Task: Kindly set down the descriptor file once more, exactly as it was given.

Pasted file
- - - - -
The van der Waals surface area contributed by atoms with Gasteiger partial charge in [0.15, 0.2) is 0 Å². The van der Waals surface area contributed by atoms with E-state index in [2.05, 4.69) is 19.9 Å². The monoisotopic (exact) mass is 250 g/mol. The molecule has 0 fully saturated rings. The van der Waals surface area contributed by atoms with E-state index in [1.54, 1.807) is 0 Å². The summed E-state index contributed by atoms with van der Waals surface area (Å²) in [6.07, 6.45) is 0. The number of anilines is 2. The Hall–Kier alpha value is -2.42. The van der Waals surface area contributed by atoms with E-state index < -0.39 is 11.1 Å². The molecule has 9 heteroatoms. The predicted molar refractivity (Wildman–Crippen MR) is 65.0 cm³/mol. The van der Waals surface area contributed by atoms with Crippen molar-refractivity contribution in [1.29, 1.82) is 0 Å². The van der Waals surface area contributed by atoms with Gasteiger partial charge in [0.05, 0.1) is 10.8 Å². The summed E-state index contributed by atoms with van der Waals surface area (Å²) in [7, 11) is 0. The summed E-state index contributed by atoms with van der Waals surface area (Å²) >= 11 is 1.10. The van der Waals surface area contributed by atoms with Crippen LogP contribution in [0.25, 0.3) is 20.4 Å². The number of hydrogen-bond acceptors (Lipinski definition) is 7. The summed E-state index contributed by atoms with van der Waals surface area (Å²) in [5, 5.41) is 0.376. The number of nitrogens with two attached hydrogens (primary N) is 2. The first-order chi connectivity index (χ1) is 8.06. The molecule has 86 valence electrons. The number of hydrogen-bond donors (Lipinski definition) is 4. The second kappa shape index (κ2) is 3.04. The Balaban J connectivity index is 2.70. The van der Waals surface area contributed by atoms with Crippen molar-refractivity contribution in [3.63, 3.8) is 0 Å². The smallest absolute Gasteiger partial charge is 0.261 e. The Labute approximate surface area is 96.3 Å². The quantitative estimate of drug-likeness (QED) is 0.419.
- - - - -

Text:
The van der Waals surface area contributed by atoms with Gasteiger partial charge in [0.15, 0.2) is 0 Å². The van der Waals surface area contributed by atoms with E-state index in [2.05, 4.69) is 19.9 Å². The monoisotopic (exact) mass is 250 g/mol. The molecule has 0 fully saturated rings. The van der Waals surface area contributed by atoms with E-state index in [1.54, 1.807) is 0 Å². The summed E-state index contributed by atoms with van der Waals surface area (Å²) in [6.07, 6.45) is 0. The number of anilines is 2. The Hall–Kier alpha value is -2.42. The van der Waals surface area contributed by atoms with E-state index < -0.39 is 11.1 Å². The molecule has 9 heteroatoms. The predicted molar refractivity (Wildman–Crippen MR) is 65.0 cm³/mol. The van der Waals surface area contributed by atoms with Crippen molar-refractivity contribution in [1.29, 1.82) is 0 Å². The van der Waals surface area contributed by atoms with Gasteiger partial charge in [0.05, 0.1) is 10.8 Å². The summed E-state index contributed by atoms with van der Waals surface area (Å²) in [7, 11) is 0. The summed E-state index contributed by atoms with van der Waals surface area (Å²) >= 11 is 1.10. The van der Waals surface area contributed by atoms with Crippen LogP contribution in [0.25, 0.3) is 20.4 Å². The number of hydrogen-bond acceptors (Lipinski definition) is 7. The summed E-state index contributed by atoms with van der Waals surface area (Å²) in [5, 5.41) is 0.376. The number of nitrogens with two attached hydrogens (primary N) is 2. The first-order chi connectivity index (χ1) is 8.06. The molecule has 86 valence electrons. The number of hydrogen-bond donors (Lipinski definition) is 4. The second kappa shape index (κ2) is 3.04. The Balaban J connectivity index is 2.70. The van der Waals surface area contributed by atoms with Crippen molar-refractivity contribution in [3.63, 3.8) is 0 Å². The smallest absolute Gasteiger partial charge is 0.261 e. The Labute approximate surface area is 96.3 Å². The quantitative estimate of drug-likeness (QED) is 0.419.